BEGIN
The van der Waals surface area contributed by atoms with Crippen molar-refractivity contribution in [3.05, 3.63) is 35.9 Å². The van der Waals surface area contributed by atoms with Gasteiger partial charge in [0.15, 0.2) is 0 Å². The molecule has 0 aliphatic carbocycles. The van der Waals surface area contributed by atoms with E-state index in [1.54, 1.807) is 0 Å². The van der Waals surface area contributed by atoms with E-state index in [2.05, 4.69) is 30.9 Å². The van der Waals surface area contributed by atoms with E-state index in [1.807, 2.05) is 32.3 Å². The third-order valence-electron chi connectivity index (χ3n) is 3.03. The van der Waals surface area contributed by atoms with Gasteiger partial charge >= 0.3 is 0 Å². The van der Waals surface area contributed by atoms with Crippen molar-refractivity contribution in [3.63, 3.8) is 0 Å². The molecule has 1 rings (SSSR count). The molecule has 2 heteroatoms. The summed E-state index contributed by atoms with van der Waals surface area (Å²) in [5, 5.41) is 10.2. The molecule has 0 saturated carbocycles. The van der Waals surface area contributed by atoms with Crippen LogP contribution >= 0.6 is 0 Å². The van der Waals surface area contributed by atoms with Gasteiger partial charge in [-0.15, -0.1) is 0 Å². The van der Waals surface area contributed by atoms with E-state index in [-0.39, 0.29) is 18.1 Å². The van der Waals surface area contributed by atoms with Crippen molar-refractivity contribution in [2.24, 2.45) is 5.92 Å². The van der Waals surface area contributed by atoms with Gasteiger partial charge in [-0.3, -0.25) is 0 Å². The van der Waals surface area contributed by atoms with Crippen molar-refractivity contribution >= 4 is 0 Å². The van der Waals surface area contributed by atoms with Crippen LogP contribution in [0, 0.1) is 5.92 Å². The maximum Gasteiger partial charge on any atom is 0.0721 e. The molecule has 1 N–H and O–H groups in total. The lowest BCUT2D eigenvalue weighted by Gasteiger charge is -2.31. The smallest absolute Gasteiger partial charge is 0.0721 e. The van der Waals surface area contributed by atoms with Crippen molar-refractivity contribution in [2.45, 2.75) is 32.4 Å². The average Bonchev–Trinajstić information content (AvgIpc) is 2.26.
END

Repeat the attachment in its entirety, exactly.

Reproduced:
The van der Waals surface area contributed by atoms with Crippen molar-refractivity contribution in [3.05, 3.63) is 35.9 Å². The van der Waals surface area contributed by atoms with Gasteiger partial charge in [0.15, 0.2) is 0 Å². The molecule has 0 aliphatic carbocycles. The van der Waals surface area contributed by atoms with E-state index in [1.54, 1.807) is 0 Å². The van der Waals surface area contributed by atoms with E-state index in [2.05, 4.69) is 30.9 Å². The van der Waals surface area contributed by atoms with E-state index in [1.807, 2.05) is 32.3 Å². The third-order valence-electron chi connectivity index (χ3n) is 3.03. The van der Waals surface area contributed by atoms with Gasteiger partial charge >= 0.3 is 0 Å². The van der Waals surface area contributed by atoms with Crippen molar-refractivity contribution in [3.63, 3.8) is 0 Å². The molecule has 1 rings (SSSR count). The molecule has 2 heteroatoms. The summed E-state index contributed by atoms with van der Waals surface area (Å²) in [5, 5.41) is 10.2. The molecule has 0 saturated carbocycles. The van der Waals surface area contributed by atoms with Crippen LogP contribution >= 0.6 is 0 Å². The van der Waals surface area contributed by atoms with Gasteiger partial charge in [-0.15, -0.1) is 0 Å². The van der Waals surface area contributed by atoms with E-state index in [-0.39, 0.29) is 18.1 Å². The van der Waals surface area contributed by atoms with Crippen molar-refractivity contribution in [2.24, 2.45) is 5.92 Å². The van der Waals surface area contributed by atoms with Gasteiger partial charge in [-0.3, -0.25) is 0 Å². The van der Waals surface area contributed by atoms with Crippen molar-refractivity contribution >= 4 is 0 Å². The van der Waals surface area contributed by atoms with Crippen LogP contribution in [0, 0.1) is 5.92 Å². The maximum Gasteiger partial charge on any atom is 0.0721 e. The molecule has 1 N–H and O–H groups in total. The lowest BCUT2D eigenvalue weighted by Gasteiger charge is -2.31. The smallest absolute Gasteiger partial charge is 0.0721 e. The van der Waals surface area contributed by atoms with Crippen molar-refractivity contribution in [2.45, 2.75) is 32.4 Å². The average Bonchev–Trinajstić information content (AvgIpc) is 2.26.